Paying to play a game that is supposed to be free. What to do?

A local sports bar has recently started a Texas Hold-'em poker tournament, to be held twice a week over a couple of months. The tournament is delivered to the bar via satellite, from NTN Communications–the same folks who also deliver trivia games to a few thousand bars and restaurants in the US and Canada.

The NTN poker game is fun, challenging, and most importantly, free–in fact, there is a disclaimer displayed on the TV monitors at the start of the game that expressly forbids the bar from charging players any fee to play, as well as disallowing any wagering of real money on the game itself. Players use play money to play the game with–useless for anything except keeping score and providing something to brag about ("Sure, I won $160,000 Monday night, but sadly, it wasn’t real cash.).

Anyway, I’ve been playing in the tournament, and I’ve been doing not too badly, if I say so myself. I managed to win everything one night, and have held on long enough in other games to (I hope!) make it clear that I can be a force to be reckoned with.

But in addition to the regularly-scheduled tournament games, it has not been unusual for players who happen to be at the bar at other times to request that the management set up a non-tournament game; just to have a little bit of fun without the tournament pressure, and to get some practice. In these “fun” games, a few side bets involving real money have been known to have been made quietly–most often between a couple of guys who are betting between themselves for a couple of dollars–in spite of the game provider’s prohibition of wagering. But nobody has been prevented from playing any game because they refuse to bet real money.

Until, possibly, recently. Yesterday, while I was killing a rainy Saturday afternoon at the bar, a “fun” game was suggested. While we were getting ready to play, another player asked if I’d be interested in “kicking $20 in the pot, just, y’know, to make it a little more interesting.” I declined to contribute, he said, “Okay,” and we began the game.

As it turned out, the game went down to another player and myself (out of eight players), before the other player finally won it all. Sure, I lost, but it was a good game, and I enjoyed myself immensely–until the player who asked if I wanted to contribute to the pot earlier approached me. “You know, we’re not happy that you didn’t contibute money to the side pot and you nearly won,” he said. I asked him what he meant, and he replied that if I didn’t want to bet real money on the game, they didn’t want me playing at all. Next time, I was welcome to play only if I bet real money in the side pot.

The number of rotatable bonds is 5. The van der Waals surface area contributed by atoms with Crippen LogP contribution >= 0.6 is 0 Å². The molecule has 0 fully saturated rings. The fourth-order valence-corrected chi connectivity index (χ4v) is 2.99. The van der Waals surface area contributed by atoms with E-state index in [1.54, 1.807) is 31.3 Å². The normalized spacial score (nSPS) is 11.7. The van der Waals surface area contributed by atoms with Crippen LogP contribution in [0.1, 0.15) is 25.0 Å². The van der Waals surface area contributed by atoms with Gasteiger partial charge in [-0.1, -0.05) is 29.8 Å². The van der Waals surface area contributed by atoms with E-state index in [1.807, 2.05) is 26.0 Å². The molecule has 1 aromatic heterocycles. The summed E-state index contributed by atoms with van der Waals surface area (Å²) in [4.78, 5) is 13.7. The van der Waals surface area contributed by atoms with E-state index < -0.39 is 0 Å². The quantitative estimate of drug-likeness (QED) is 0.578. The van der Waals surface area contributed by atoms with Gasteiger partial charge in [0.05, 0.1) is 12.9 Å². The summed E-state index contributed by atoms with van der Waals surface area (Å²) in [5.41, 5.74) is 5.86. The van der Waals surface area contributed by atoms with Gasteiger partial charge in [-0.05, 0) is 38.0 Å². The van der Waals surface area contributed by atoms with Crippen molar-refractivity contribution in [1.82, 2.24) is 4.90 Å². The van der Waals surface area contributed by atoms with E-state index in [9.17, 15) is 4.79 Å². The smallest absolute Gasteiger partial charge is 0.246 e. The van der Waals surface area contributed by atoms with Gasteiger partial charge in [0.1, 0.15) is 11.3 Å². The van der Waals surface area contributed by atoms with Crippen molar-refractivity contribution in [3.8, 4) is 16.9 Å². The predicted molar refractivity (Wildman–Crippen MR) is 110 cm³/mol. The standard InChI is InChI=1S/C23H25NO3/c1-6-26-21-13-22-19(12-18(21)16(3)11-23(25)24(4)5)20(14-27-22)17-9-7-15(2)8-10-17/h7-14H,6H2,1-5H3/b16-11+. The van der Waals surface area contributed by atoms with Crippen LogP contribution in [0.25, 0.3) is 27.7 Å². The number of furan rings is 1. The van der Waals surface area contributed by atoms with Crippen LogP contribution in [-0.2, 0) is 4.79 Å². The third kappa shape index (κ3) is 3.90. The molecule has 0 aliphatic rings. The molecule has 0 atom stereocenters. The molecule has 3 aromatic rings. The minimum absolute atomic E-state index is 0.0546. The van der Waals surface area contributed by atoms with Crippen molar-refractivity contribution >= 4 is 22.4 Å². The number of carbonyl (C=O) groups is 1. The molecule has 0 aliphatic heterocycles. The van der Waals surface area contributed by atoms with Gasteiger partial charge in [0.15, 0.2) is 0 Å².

I was somewhat shocked. Not only is wagering real money on the game expressly disallowed by the game operator (NTN Communications), NTN also has a clause in their contracts that stipulates that no money is to be charged to play any of their games. Moreover, this bar also has a sign on the wall by the pool table stating that gambling on pool is not allowed–I’m sure the same policy would extend to any other games occurring on their premises as well. And in addition, I have a feeling that the provincial gaming and liquor licensing authorities would have some sort of law against this.

Understand, I’m no prude when it comes to gambling; and frankly, I don’t care if a couple of guys have a side bet on anything: pool, the poker game, or which raindrop will reach the bottom of the window first. Indeed, I myself have played many casino games for real money, and made any number of horse racing bets in my life. But I choose not to bet my money on some things–NTN’s poker game among them–and to be told that I couldn’t play, in spite of the contractual and legal prohibitions against such a policy, unless I bet real money, I found to be surprising.

In fairness, this policy came from another player who was, like me, just a bar patron. There was nobody in authority to clarify the bar rules on this–the manager wasn’t there yesterday afternoon, and the Saturday afternoon bar staff have only so much say in house policy. Since I’d like to stay in the tournament, and play any “fun” games that might happen at other times, I’d like some Dopers’ opinions on what I should do. Should I:

A) Let the manager know what happened, and ask him for clarification of his house policy on this issue. I don’t care if a bunch of guys want to reserve a time for a game to which only selected players are invited to play (and wager in a side pot), but I would like some clarification as to who can participate in a supposedly open-to-all “fun” game, and how much (if any) must be contributed in order to play.

B) Shut up about the whole thing, remain in the tournament, but forego any supposedly open “fun” games where I see Mr. Bettor and his friends participating. The bar has plenty of other things to do: pool, Golden Tee golf, the daily newspapers, yakking with other patrons, and more satellite TV sports than you can imagine. I need not be bored there if the other poker players don’t want me in their game.

Or is there another option that you can suggest?

Note that one option that I will not consider is to reporting this to NTN or the provincial authority. I like the place too much–I like the manager, the staff, and the other patrons (well, most of them; Mr. Bettor isn’t in my good books any more); and I don’t want to get this bar in any trouble.

Anyway, Dopers, I leave it to you. What should I do?

IANAL, and I know very little about Canadian Liqour Law, but in MD, any gambling in any tavern without a permit is strictly prohibited.